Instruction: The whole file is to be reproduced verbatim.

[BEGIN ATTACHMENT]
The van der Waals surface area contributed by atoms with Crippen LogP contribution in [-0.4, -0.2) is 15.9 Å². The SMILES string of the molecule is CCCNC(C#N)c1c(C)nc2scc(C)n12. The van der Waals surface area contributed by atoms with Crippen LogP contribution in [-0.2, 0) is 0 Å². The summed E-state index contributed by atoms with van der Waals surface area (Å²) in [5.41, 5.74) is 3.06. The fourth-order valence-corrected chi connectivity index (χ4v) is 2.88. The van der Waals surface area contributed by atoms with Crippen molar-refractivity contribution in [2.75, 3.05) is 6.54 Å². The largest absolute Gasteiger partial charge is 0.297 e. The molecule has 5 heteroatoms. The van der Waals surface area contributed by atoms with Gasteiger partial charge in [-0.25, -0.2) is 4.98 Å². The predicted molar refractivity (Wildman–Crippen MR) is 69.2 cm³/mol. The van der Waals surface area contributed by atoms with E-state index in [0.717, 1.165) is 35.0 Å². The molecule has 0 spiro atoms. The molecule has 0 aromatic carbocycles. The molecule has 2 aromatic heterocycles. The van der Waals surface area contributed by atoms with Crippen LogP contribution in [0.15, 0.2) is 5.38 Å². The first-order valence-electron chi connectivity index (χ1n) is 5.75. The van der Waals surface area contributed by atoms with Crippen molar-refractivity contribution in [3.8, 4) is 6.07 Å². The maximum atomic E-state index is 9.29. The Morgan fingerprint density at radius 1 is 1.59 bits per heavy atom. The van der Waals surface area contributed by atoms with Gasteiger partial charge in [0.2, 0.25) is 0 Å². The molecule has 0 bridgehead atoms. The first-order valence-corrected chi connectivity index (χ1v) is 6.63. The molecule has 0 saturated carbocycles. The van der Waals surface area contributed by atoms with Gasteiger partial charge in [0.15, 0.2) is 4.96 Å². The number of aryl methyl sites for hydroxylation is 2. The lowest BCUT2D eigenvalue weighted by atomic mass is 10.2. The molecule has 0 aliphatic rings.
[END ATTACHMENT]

The van der Waals surface area contributed by atoms with Crippen LogP contribution in [-0.4, -0.2) is 15.9 Å². The SMILES string of the molecule is CCCNC(C#N)c1c(C)nc2scc(C)n12. The van der Waals surface area contributed by atoms with Crippen LogP contribution in [-0.2, 0) is 0 Å². The summed E-state index contributed by atoms with van der Waals surface area (Å²) in [5.41, 5.74) is 3.06. The fourth-order valence-corrected chi connectivity index (χ4v) is 2.88. The van der Waals surface area contributed by atoms with Crippen molar-refractivity contribution in [2.75, 3.05) is 6.54 Å². The largest absolute Gasteiger partial charge is 0.297 e. The molecule has 5 heteroatoms. The van der Waals surface area contributed by atoms with Gasteiger partial charge in [-0.25, -0.2) is 4.98 Å². The predicted molar refractivity (Wildman–Crippen MR) is 69.2 cm³/mol. The van der Waals surface area contributed by atoms with E-state index in [0.717, 1.165) is 35.0 Å². The molecule has 0 spiro atoms. The molecule has 0 aromatic carbocycles. The molecule has 2 aromatic heterocycles. The van der Waals surface area contributed by atoms with Crippen LogP contribution in [0.15, 0.2) is 5.38 Å². The first-order valence-electron chi connectivity index (χ1n) is 5.75. The van der Waals surface area contributed by atoms with Crippen molar-refractivity contribution in [3.8, 4) is 6.07 Å². The maximum atomic E-state index is 9.29. The Morgan fingerprint density at radius 1 is 1.59 bits per heavy atom. The van der Waals surface area contributed by atoms with Gasteiger partial charge in [0.2, 0.25) is 0 Å². The molecule has 0 bridgehead atoms. The first-order valence-corrected chi connectivity index (χ1v) is 6.63. The molecule has 0 saturated carbocycles. The van der Waals surface area contributed by atoms with Gasteiger partial charge in [0.15, 0.2) is 4.96 Å². The number of aryl methyl sites for hydroxylation is 2. The lowest BCUT2D eigenvalue weighted by atomic mass is 10.2. The molecule has 0 aliphatic rings.